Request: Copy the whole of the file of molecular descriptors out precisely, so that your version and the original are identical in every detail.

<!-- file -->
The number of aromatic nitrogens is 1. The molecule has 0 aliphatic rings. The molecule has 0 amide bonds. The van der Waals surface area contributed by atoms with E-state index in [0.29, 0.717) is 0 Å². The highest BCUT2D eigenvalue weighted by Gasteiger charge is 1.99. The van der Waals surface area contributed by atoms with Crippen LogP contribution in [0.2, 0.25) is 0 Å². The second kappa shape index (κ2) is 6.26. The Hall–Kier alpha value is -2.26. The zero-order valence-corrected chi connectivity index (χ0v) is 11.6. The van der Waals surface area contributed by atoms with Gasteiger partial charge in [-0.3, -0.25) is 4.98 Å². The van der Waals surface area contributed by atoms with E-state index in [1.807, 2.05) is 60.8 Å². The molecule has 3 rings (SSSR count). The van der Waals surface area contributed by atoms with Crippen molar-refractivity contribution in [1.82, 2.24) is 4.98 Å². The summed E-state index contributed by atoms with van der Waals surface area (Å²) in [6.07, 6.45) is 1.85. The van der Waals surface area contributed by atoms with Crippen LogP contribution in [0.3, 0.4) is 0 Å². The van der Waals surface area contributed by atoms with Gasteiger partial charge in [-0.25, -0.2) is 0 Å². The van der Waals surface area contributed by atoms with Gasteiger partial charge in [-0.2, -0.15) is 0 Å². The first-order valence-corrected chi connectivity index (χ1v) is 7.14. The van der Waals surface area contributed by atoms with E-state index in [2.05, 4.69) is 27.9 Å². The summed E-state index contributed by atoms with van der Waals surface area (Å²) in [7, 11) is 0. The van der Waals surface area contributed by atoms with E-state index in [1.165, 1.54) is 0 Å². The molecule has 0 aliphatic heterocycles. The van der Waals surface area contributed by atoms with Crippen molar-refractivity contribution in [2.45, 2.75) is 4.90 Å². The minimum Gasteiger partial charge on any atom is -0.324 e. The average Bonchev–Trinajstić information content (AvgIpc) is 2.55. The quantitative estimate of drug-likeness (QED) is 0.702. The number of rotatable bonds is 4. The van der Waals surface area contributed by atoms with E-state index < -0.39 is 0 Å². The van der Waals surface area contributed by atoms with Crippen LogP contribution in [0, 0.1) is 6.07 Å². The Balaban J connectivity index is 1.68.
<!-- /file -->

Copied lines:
The number of aromatic nitrogens is 1. The molecule has 0 aliphatic rings. The molecule has 0 amide bonds. The van der Waals surface area contributed by atoms with E-state index in [0.29, 0.717) is 0 Å². The highest BCUT2D eigenvalue weighted by Gasteiger charge is 1.99. The van der Waals surface area contributed by atoms with Crippen LogP contribution in [0.2, 0.25) is 0 Å². The second kappa shape index (κ2) is 6.26. The Hall–Kier alpha value is -2.26. The zero-order valence-corrected chi connectivity index (χ0v) is 11.6. The van der Waals surface area contributed by atoms with Gasteiger partial charge in [-0.3, -0.25) is 4.98 Å². The van der Waals surface area contributed by atoms with E-state index in [1.807, 2.05) is 60.8 Å². The molecule has 3 rings (SSSR count). The van der Waals surface area contributed by atoms with Crippen molar-refractivity contribution in [1.82, 2.24) is 4.98 Å². The summed E-state index contributed by atoms with van der Waals surface area (Å²) in [6.07, 6.45) is 1.85. The van der Waals surface area contributed by atoms with Crippen LogP contribution in [0.3, 0.4) is 0 Å². The van der Waals surface area contributed by atoms with Gasteiger partial charge in [-0.25, -0.2) is 0 Å². The van der Waals surface area contributed by atoms with Gasteiger partial charge in [-0.2, -0.15) is 0 Å². The first-order valence-corrected chi connectivity index (χ1v) is 7.14. The van der Waals surface area contributed by atoms with E-state index in [2.05, 4.69) is 27.9 Å². The summed E-state index contributed by atoms with van der Waals surface area (Å²) in [7, 11) is 0. The van der Waals surface area contributed by atoms with E-state index in [1.165, 1.54) is 0 Å². The molecule has 0 aliphatic heterocycles. The van der Waals surface area contributed by atoms with Crippen molar-refractivity contribution in [2.45, 2.75) is 4.90 Å². The minimum Gasteiger partial charge on any atom is -0.324 e. The average Bonchev–Trinajstić information content (AvgIpc) is 2.55. The quantitative estimate of drug-likeness (QED) is 0.702. The number of rotatable bonds is 4. The van der Waals surface area contributed by atoms with E-state index < -0.39 is 0 Å². The van der Waals surface area contributed by atoms with Crippen LogP contribution in [0, 0.1) is 6.07 Å². The Balaban J connectivity index is 1.68.